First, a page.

6. You didn’t support your answers with facts and figures.
Everyone wants concrete examples during interviews. Don’t say: “I improved processes”.
Say instead: “I worked on improving the billing process to ensure that the reimbursement time-frame decreased from 2 working days to 1 working day, which in turn increased the customer satisfaction level by 10% in the first quarter it was implemented”.
7. You were rude on the phone.
Making a good first impression is crucial whether you’re face to face or over the phone. Particularly if the role you’ve applied for is in contact with the public or with clients, in which case the phone interview in itself in an assessment.
Best practice with any phone interview is to go to a quiet place a couple of minutes before the interview is due to start, introduce yourself when you pick up the phone (“Hello, [insert name] speaking?”), and continue to be polite and clear throughout the rest of the phone call.
If something came up and you're no longer in a position to do the interview, send a quick email to the recruiter ahead of the call, even if it's 4 minutes before.
You went to onsite/face-to-face interview but didn’t get the job because...
1. You were late.
We know that things can happen that are outside our control, but being late is a massive turn off for hiring managers, even if they don’t say so. So always give yourself some extra time to plan for that unplanned call from your manager/that Zoom update, and if it looks like you’re going to be late or just on time, give a call to the recruiter or coordinator you've been working with to let them know and apologise for your lateness when you do arrive.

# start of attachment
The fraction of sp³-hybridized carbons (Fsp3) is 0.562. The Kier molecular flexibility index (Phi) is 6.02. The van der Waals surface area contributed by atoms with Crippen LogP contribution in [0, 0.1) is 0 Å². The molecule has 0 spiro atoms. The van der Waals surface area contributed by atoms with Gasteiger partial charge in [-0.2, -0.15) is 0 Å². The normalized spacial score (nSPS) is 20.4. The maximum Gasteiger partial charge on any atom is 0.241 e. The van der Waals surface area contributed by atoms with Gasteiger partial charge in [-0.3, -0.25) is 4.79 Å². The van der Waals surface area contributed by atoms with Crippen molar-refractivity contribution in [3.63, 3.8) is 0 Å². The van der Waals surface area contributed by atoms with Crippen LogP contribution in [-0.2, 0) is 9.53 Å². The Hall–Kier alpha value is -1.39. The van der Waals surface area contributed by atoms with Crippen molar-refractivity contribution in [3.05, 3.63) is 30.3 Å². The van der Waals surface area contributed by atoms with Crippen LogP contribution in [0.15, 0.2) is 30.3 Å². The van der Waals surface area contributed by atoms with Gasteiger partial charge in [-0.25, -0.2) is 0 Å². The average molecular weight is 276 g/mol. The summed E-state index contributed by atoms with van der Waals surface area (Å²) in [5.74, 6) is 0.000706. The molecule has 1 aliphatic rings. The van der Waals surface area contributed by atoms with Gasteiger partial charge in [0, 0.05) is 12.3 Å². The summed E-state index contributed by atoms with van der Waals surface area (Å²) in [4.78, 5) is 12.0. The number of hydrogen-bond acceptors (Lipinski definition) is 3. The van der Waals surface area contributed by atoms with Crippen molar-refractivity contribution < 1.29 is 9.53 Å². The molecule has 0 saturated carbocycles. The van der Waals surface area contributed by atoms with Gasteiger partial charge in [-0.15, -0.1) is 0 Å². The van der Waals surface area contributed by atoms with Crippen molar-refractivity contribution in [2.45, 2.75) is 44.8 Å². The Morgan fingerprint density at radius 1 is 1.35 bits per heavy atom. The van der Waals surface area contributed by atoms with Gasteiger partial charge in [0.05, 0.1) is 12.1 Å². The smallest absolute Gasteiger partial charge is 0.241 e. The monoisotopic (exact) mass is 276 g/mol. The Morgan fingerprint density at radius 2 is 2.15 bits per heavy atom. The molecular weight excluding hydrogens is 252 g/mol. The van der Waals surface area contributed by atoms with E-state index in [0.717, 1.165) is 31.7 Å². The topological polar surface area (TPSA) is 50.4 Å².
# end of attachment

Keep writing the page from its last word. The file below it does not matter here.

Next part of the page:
2. You didn’t have any questions for the interviewers.
This is a massive pet peeve of all hiring managers.
You may have done a decent interview, but if you don’t have any questions when they ask you if you have any, that could be a deal breaker but mostly, it could make the difference between you and another candidate.
If the interviewer happens to answer all of your previously prepared questions, don’t panic. Try asking questions such as:
- Why did you decide to join [company name]?
- How is success measured in this team?
- When you think of your top performer, what qualities/skills do they have that you’re looking for the person who gets this job to have?
- Do you have any reservation about my profile for this role?
3. You weren’t prepared.
Hiring managers expect you to have done your research on the job, the company and the product.
Depending on the job you’re interviewing for, the amount of research expected may vary. The more technical or product-oriented the job is, the more you’re expected to know about it.
We don’t expect you to know everything (after all, you don’t work there yet), but we do expect you to know about our product(s), which one you find most interesting and why.
Not being able to articulate why you are interested in this particular job also shows a lack of preparation.
4. You assumed the interviewer understood the context of your example.
Remember that your interviewer doesn’t know anything about what it’s like to work where you work. You may have done something that was going above and beyond your job description, but if you don’t tell your interviewers, they’ll never get why it was something out of the ordinary. Example: “I was working as a contractor for GoogleMaps, and as a contractor you’re expected not to deviate from your job description, so when I did XXX my manager was really impressed by the initiatives I had taken”.